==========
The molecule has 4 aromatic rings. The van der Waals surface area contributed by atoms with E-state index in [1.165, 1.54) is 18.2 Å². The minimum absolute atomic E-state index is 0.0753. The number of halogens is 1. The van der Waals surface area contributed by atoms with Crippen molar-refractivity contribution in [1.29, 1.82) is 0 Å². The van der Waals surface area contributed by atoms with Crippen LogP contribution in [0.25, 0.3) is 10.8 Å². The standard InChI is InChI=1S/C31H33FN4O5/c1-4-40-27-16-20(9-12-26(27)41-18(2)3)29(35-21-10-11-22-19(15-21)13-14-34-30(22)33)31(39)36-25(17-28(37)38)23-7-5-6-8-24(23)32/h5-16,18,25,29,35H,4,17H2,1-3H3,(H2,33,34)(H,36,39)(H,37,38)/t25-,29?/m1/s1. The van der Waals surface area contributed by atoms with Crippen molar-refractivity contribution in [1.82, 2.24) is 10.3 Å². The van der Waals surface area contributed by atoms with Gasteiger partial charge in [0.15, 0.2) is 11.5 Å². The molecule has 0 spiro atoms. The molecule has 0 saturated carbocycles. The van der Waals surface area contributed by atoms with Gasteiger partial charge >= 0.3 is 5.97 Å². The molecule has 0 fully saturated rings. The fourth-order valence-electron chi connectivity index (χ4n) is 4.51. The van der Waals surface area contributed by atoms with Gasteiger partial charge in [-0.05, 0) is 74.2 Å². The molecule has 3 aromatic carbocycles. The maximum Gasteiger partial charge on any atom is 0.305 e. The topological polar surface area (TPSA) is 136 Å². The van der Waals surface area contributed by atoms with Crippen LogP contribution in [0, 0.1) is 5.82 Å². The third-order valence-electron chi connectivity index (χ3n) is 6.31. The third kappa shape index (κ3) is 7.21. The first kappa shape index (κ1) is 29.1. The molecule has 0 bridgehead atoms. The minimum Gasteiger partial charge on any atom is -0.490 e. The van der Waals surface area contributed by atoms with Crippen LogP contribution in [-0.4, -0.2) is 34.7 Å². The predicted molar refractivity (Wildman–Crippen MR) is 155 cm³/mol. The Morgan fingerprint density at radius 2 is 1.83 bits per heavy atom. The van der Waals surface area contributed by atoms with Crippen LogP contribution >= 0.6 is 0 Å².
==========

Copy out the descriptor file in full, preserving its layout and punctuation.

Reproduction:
The molecule has 4 aromatic rings. The van der Waals surface area contributed by atoms with E-state index in [1.165, 1.54) is 18.2 Å². The minimum absolute atomic E-state index is 0.0753. The number of halogens is 1. The van der Waals surface area contributed by atoms with Crippen molar-refractivity contribution in [1.29, 1.82) is 0 Å². The van der Waals surface area contributed by atoms with Crippen LogP contribution in [0.25, 0.3) is 10.8 Å². The standard InChI is InChI=1S/C31H33FN4O5/c1-4-40-27-16-20(9-12-26(27)41-18(2)3)29(35-21-10-11-22-19(15-21)13-14-34-30(22)33)31(39)36-25(17-28(37)38)23-7-5-6-8-24(23)32/h5-16,18,25,29,35H,4,17H2,1-3H3,(H2,33,34)(H,36,39)(H,37,38)/t25-,29?/m1/s1. The van der Waals surface area contributed by atoms with Crippen molar-refractivity contribution in [1.82, 2.24) is 10.3 Å². The van der Waals surface area contributed by atoms with Gasteiger partial charge in [0.15, 0.2) is 11.5 Å². The molecule has 0 spiro atoms. The molecule has 0 saturated carbocycles. The van der Waals surface area contributed by atoms with Gasteiger partial charge >= 0.3 is 5.97 Å². The molecule has 0 fully saturated rings. The fourth-order valence-electron chi connectivity index (χ4n) is 4.51. The van der Waals surface area contributed by atoms with Gasteiger partial charge in [-0.05, 0) is 74.2 Å². The molecule has 3 aromatic carbocycles. The maximum Gasteiger partial charge on any atom is 0.305 e. The topological polar surface area (TPSA) is 136 Å². The van der Waals surface area contributed by atoms with Crippen LogP contribution in [0, 0.1) is 5.82 Å². The third-order valence-electron chi connectivity index (χ3n) is 6.31. The third kappa shape index (κ3) is 7.21. The first kappa shape index (κ1) is 29.1. The molecule has 0 bridgehead atoms. The minimum Gasteiger partial charge on any atom is -0.490 e. The van der Waals surface area contributed by atoms with Crippen LogP contribution in [-0.4, -0.2) is 34.7 Å². The predicted molar refractivity (Wildman–Crippen MR) is 155 cm³/mol. The Morgan fingerprint density at radius 2 is 1.83 bits per heavy atom. The van der Waals surface area contributed by atoms with Crippen LogP contribution >= 0.6 is 0 Å².